'Studio 60:' Lessons Learned?

Did Aaron Sorkin finally realize that singling out Christians for mockery on his new show wasn't fair (or particularly brave)? We did criticize him pretty severely for his two-dimensional stereotyping of Christians in the opening show, and again, when he expanded on the slurs in "Studio 60"'s second week.

This time, "Studio 60" featured a skit on this show about a show that mocked not only Christians, but also "Meir Kahane" Jews, the Taliban, Tom Cruise the Scientologist, and a witch. They were all contestants in a skit about a show that denies science. This is certainly an improvement compared to singling out one religion. But does it mean that Sorkin and his writers are responding to critics?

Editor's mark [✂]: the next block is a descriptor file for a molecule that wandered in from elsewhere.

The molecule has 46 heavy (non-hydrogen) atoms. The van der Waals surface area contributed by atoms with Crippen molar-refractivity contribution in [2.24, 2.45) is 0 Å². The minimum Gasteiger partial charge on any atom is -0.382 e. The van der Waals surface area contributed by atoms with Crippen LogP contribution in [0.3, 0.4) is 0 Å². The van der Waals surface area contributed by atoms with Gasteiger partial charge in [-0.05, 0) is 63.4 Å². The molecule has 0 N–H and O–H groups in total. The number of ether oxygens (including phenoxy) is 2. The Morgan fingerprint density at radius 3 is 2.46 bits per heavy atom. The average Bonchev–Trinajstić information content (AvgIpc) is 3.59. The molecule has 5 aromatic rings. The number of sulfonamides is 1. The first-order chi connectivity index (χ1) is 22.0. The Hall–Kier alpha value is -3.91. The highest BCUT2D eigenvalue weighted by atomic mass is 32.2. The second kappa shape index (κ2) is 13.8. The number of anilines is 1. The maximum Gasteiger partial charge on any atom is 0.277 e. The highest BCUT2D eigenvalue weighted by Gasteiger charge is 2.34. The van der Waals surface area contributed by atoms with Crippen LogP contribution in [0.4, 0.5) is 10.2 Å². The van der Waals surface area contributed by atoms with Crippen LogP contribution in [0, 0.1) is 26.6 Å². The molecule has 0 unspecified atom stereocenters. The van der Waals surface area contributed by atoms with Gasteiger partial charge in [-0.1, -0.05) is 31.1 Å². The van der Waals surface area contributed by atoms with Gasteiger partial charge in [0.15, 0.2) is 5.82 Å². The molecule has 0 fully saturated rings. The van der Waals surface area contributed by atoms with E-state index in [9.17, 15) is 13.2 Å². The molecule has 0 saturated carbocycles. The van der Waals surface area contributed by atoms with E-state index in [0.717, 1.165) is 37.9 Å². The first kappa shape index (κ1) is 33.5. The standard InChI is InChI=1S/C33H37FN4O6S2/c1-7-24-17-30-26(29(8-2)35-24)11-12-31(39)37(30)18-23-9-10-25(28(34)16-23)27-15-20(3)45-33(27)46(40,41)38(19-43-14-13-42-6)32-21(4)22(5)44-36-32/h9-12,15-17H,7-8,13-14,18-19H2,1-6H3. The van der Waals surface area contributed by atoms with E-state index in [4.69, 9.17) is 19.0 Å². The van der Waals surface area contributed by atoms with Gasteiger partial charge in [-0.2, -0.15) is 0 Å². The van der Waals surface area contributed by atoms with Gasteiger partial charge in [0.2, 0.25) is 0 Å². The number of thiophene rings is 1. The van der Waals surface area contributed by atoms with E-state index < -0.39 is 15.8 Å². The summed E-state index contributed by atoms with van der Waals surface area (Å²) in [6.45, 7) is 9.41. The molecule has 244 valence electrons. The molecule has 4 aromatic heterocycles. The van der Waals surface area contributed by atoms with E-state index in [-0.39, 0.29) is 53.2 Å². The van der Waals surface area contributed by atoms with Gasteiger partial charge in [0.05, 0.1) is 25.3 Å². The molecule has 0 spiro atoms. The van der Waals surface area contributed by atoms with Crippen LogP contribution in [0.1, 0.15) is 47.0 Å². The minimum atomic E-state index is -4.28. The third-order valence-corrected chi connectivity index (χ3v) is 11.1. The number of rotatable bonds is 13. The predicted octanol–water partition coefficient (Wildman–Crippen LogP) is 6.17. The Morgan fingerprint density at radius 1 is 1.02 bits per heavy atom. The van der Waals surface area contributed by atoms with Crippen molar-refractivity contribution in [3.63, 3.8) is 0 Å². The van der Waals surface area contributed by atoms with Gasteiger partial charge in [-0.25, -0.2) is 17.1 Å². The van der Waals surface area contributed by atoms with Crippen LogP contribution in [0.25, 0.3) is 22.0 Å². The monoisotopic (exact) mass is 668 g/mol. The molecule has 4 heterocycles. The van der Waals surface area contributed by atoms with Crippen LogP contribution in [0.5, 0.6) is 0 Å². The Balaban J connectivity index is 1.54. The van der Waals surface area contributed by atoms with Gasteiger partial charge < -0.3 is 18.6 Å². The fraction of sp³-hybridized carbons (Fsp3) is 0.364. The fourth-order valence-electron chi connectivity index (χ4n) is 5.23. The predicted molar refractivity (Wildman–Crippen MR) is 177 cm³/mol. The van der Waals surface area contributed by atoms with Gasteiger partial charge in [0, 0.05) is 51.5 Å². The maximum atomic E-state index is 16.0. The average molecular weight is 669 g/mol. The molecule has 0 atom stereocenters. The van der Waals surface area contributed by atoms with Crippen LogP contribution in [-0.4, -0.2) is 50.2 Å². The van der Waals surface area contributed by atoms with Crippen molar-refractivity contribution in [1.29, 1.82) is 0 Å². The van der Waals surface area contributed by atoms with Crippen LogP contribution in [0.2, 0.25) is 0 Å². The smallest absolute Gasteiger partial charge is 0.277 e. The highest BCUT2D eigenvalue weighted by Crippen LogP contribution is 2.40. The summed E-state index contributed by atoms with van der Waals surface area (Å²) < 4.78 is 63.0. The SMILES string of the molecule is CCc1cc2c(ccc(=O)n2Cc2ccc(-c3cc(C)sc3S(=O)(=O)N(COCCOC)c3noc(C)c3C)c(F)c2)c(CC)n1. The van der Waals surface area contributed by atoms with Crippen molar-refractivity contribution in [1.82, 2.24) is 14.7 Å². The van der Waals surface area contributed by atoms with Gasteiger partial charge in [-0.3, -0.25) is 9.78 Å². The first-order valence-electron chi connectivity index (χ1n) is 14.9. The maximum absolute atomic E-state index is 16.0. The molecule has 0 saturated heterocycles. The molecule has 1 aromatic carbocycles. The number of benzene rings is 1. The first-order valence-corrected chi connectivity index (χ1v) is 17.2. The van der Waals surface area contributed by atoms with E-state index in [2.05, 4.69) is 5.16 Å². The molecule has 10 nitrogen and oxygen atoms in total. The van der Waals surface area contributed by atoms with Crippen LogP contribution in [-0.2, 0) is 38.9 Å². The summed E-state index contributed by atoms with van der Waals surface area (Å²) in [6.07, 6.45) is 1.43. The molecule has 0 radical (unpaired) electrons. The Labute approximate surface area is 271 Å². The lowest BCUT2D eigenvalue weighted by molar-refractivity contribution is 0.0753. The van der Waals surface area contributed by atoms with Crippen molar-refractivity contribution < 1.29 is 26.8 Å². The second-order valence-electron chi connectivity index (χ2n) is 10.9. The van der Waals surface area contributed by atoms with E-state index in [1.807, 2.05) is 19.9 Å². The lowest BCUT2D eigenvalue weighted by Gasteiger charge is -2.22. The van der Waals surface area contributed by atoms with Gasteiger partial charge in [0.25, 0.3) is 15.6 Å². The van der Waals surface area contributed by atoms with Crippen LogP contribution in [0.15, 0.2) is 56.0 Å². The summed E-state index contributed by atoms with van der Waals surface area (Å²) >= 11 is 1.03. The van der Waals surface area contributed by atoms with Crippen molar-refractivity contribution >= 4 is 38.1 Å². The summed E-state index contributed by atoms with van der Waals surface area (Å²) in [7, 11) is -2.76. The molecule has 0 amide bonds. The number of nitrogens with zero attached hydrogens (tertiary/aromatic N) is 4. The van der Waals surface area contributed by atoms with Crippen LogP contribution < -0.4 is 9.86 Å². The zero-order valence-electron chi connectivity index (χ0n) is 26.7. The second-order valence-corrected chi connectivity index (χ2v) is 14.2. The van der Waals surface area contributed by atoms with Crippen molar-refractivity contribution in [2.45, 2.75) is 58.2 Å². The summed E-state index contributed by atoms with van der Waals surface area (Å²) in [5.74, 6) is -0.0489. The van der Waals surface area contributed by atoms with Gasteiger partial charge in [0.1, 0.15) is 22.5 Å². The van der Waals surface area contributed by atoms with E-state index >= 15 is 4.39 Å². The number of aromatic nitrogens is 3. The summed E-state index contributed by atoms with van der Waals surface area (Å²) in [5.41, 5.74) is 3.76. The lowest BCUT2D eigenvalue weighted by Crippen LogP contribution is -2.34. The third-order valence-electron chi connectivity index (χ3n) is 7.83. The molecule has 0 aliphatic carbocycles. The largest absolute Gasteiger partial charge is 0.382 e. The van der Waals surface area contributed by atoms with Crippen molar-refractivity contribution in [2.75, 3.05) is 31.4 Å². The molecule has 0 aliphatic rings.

Probably not; as L. Brent Bozell wrote in The National Ledger after the first "Studio 60" episode, Sorkin has a real personal hangup about religion, any religion:

While Sorkin has an obvious problem with Christianity, it's actually broader than that. He thinks religion in general is bunk. In 2002, he told a crowd at the Sinai Temple in Los Angeles that "I was turned off on religion." The rabbi interviewing him asked him if he believed in God. He said he viewed the wide array of religions as "many fairytales" that "seem hardly to be doing what they intended." For Sorkin, spirituality was "a meditative thing that has to do with helping others and not waiting for it to come from a divine source."
A man who created his own fantasy world (The West Wing) should be careful about accusing others of believing in fairy tales.

This is all a damn shame, because somewhere inside "Studio 60 on the Sunset Strip" is a really great show struggling to escape its creator's prejudices.

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